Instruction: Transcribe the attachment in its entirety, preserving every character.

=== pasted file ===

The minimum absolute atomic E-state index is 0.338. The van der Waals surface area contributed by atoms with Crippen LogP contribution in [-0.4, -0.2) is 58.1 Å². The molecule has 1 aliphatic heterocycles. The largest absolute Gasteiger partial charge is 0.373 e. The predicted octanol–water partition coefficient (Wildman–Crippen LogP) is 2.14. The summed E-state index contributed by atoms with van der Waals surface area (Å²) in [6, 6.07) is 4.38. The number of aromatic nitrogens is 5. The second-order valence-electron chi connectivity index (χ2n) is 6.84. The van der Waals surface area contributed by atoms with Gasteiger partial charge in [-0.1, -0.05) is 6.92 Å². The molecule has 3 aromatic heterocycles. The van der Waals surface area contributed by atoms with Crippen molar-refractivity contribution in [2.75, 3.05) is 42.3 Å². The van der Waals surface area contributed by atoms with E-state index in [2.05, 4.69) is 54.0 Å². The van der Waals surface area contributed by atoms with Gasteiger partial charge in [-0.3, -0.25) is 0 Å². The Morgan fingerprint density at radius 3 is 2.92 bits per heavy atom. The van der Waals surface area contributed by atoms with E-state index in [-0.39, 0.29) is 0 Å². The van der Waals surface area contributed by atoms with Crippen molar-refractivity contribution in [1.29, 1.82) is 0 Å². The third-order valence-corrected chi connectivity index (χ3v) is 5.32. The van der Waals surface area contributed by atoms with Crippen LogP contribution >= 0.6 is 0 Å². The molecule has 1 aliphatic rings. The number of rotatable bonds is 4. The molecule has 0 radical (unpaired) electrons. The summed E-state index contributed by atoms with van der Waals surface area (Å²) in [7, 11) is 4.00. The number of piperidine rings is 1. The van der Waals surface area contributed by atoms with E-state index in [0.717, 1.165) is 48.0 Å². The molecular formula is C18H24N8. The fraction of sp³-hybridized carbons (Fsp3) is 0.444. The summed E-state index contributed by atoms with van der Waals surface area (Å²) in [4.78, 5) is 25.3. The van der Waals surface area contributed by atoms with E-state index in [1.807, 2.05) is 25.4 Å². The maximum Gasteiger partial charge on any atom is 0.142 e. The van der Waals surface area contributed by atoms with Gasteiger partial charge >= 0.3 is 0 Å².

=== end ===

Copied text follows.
The minimum absolute atomic E-state index is 0.338. The van der Waals surface area contributed by atoms with Crippen LogP contribution in [-0.4, -0.2) is 58.1 Å². The molecule has 1 aliphatic heterocycles. The largest absolute Gasteiger partial charge is 0.373 e. The predicted octanol–water partition coefficient (Wildman–Crippen LogP) is 2.14. The summed E-state index contributed by atoms with van der Waals surface area (Å²) in [6, 6.07) is 4.38. The number of aromatic nitrogens is 5. The second-order valence-electron chi connectivity index (χ2n) is 6.84. The van der Waals surface area contributed by atoms with Gasteiger partial charge in [-0.1, -0.05) is 6.92 Å². The molecule has 3 aromatic heterocycles. The van der Waals surface area contributed by atoms with Crippen molar-refractivity contribution in [2.75, 3.05) is 42.3 Å². The van der Waals surface area contributed by atoms with E-state index in [2.05, 4.69) is 54.0 Å². The van der Waals surface area contributed by atoms with Gasteiger partial charge in [-0.3, -0.25) is 0 Å². The Morgan fingerprint density at radius 3 is 2.92 bits per heavy atom. The van der Waals surface area contributed by atoms with E-state index in [-0.39, 0.29) is 0 Å². The van der Waals surface area contributed by atoms with Crippen molar-refractivity contribution in [1.29, 1.82) is 0 Å². The third-order valence-corrected chi connectivity index (χ3v) is 5.32. The van der Waals surface area contributed by atoms with Crippen LogP contribution >= 0.6 is 0 Å². The molecule has 1 aliphatic rings. The number of rotatable bonds is 4. The molecule has 0 radical (unpaired) electrons. The summed E-state index contributed by atoms with van der Waals surface area (Å²) in [7, 11) is 4.00. The number of piperidine rings is 1. The van der Waals surface area contributed by atoms with E-state index in [0.717, 1.165) is 48.0 Å². The molecular formula is C18H24N8. The fraction of sp³-hybridized carbons (Fsp3) is 0.444. The summed E-state index contributed by atoms with van der Waals surface area (Å²) in [4.78, 5) is 25.3. The van der Waals surface area contributed by atoms with E-state index in [1.807, 2.05) is 25.4 Å². The maximum Gasteiger partial charge on any atom is 0.142 e. The van der Waals surface area contributed by atoms with Gasteiger partial charge >= 0.3 is 0 Å².